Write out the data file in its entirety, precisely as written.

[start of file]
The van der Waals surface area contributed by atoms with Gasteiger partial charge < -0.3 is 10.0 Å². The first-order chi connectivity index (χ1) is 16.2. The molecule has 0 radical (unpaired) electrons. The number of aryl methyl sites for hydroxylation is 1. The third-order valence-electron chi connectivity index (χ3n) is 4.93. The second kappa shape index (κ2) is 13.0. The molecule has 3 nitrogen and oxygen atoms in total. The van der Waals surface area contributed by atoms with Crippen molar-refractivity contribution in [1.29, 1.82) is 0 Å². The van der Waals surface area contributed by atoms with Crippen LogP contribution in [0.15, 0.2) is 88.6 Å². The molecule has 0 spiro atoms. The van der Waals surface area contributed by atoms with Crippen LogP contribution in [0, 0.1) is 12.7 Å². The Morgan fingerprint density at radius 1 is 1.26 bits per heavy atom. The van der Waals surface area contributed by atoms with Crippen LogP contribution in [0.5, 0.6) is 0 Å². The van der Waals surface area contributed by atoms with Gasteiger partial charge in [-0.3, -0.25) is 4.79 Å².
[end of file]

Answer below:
The van der Waals surface area contributed by atoms with Gasteiger partial charge < -0.3 is 10.0 Å². The first-order chi connectivity index (χ1) is 16.2. The molecule has 0 radical (unpaired) electrons. The number of aryl methyl sites for hydroxylation is 1. The third-order valence-electron chi connectivity index (χ3n) is 4.93. The second kappa shape index (κ2) is 13.0. The molecule has 3 nitrogen and oxygen atoms in total. The van der Waals surface area contributed by atoms with Crippen molar-refractivity contribution in [1.29, 1.82) is 0 Å². The van der Waals surface area contributed by atoms with Crippen LogP contribution in [0.15, 0.2) is 88.6 Å². The molecule has 0 spiro atoms. The van der Waals surface area contributed by atoms with Crippen LogP contribution in [0, 0.1) is 12.7 Å². The Morgan fingerprint density at radius 1 is 1.26 bits per heavy atom. The van der Waals surface area contributed by atoms with Crippen LogP contribution in [0.5, 0.6) is 0 Å². The van der Waals surface area contributed by atoms with Gasteiger partial charge in [-0.3, -0.25) is 4.79 Å².